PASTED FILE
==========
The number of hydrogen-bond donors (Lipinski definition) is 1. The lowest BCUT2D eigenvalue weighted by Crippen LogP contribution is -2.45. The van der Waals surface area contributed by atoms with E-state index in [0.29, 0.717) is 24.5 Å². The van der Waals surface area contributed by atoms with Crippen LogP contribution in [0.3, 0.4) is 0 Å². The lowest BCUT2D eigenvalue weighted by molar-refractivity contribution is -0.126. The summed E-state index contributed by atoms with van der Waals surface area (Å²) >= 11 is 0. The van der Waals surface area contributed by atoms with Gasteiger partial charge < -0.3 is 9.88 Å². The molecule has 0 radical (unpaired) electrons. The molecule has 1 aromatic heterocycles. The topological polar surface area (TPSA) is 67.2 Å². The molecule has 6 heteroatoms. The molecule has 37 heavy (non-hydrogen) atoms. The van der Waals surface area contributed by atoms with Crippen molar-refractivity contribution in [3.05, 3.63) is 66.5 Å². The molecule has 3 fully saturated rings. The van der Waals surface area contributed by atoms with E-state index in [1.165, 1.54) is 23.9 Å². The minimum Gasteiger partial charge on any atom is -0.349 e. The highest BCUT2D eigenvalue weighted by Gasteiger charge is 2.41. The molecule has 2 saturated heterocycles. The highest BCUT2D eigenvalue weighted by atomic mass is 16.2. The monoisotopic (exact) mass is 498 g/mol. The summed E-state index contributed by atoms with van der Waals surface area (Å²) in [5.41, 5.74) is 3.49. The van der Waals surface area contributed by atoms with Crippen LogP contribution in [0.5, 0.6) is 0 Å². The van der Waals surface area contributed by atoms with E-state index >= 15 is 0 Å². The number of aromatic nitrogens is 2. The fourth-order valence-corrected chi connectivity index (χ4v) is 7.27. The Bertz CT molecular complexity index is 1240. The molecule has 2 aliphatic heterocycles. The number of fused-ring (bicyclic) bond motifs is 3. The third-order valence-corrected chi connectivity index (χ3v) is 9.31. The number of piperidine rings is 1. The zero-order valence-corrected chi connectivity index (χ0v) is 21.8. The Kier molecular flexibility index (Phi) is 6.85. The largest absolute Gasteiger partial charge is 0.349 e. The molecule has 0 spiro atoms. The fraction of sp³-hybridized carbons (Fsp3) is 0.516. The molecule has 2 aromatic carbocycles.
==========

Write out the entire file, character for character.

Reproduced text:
The number of hydrogen-bond donors (Lipinski definition) is 1. The lowest BCUT2D eigenvalue weighted by Crippen LogP contribution is -2.45. The van der Waals surface area contributed by atoms with E-state index in [0.29, 0.717) is 24.5 Å². The van der Waals surface area contributed by atoms with Crippen LogP contribution in [0.3, 0.4) is 0 Å². The lowest BCUT2D eigenvalue weighted by molar-refractivity contribution is -0.126. The summed E-state index contributed by atoms with van der Waals surface area (Å²) >= 11 is 0. The van der Waals surface area contributed by atoms with Gasteiger partial charge < -0.3 is 9.88 Å². The molecule has 0 radical (unpaired) electrons. The molecule has 1 aromatic heterocycles. The topological polar surface area (TPSA) is 67.2 Å². The molecule has 6 heteroatoms. The molecule has 37 heavy (non-hydrogen) atoms. The van der Waals surface area contributed by atoms with Crippen molar-refractivity contribution in [3.05, 3.63) is 66.5 Å². The molecule has 3 fully saturated rings. The van der Waals surface area contributed by atoms with E-state index in [1.165, 1.54) is 23.9 Å². The minimum Gasteiger partial charge on any atom is -0.349 e. The highest BCUT2D eigenvalue weighted by Gasteiger charge is 2.41. The molecule has 2 saturated heterocycles. The highest BCUT2D eigenvalue weighted by atomic mass is 16.2. The monoisotopic (exact) mass is 498 g/mol. The summed E-state index contributed by atoms with van der Waals surface area (Å²) in [5.41, 5.74) is 3.49. The van der Waals surface area contributed by atoms with Crippen LogP contribution in [0.5, 0.6) is 0 Å². The van der Waals surface area contributed by atoms with E-state index >= 15 is 0 Å². The number of aromatic nitrogens is 2. The fourth-order valence-corrected chi connectivity index (χ4v) is 7.27. The Bertz CT molecular complexity index is 1240. The molecule has 2 aliphatic heterocycles. The number of fused-ring (bicyclic) bond motifs is 3. The third-order valence-corrected chi connectivity index (χ3v) is 9.31. The number of piperidine rings is 1. The zero-order valence-corrected chi connectivity index (χ0v) is 21.8. The Kier molecular flexibility index (Phi) is 6.85. The largest absolute Gasteiger partial charge is 0.349 e. The molecule has 0 spiro atoms. The fraction of sp³-hybridized carbons (Fsp3) is 0.516. The molecule has 2 aromatic carbocycles.